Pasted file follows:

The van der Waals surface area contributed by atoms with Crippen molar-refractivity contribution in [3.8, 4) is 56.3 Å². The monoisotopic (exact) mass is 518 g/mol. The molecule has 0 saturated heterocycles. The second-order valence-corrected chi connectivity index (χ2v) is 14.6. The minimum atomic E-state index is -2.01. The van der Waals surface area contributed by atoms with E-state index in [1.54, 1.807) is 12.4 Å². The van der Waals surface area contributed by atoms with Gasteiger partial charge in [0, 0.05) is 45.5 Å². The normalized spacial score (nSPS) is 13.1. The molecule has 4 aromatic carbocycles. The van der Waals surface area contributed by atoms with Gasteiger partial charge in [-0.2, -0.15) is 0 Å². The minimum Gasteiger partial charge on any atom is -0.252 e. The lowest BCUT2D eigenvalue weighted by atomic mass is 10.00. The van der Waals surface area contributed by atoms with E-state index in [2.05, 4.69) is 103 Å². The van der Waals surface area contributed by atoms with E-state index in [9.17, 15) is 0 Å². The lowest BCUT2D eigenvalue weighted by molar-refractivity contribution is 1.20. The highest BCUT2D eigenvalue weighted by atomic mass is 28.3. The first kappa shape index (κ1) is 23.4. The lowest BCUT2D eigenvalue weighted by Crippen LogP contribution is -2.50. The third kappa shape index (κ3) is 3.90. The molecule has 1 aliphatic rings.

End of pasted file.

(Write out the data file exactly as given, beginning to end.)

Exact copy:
The van der Waals surface area contributed by atoms with Crippen molar-refractivity contribution in [3.8, 4) is 56.3 Å². The monoisotopic (exact) mass is 518 g/mol. The molecule has 0 saturated heterocycles. The second-order valence-corrected chi connectivity index (χ2v) is 14.6. The minimum atomic E-state index is -2.01. The van der Waals surface area contributed by atoms with E-state index in [1.54, 1.807) is 12.4 Å². The van der Waals surface area contributed by atoms with Gasteiger partial charge in [0, 0.05) is 45.5 Å². The normalized spacial score (nSPS) is 13.1. The molecule has 4 aromatic carbocycles. The van der Waals surface area contributed by atoms with Gasteiger partial charge in [-0.2, -0.15) is 0 Å². The minimum Gasteiger partial charge on any atom is -0.252 e. The lowest BCUT2D eigenvalue weighted by atomic mass is 10.00. The van der Waals surface area contributed by atoms with E-state index in [2.05, 4.69) is 103 Å². The van der Waals surface area contributed by atoms with E-state index in [9.17, 15) is 0 Å². The lowest BCUT2D eigenvalue weighted by molar-refractivity contribution is 1.20. The highest BCUT2D eigenvalue weighted by atomic mass is 28.3. The first kappa shape index (κ1) is 23.4. The lowest BCUT2D eigenvalue weighted by Crippen LogP contribution is -2.50. The third kappa shape index (κ3) is 3.90. The molecule has 1 aliphatic rings.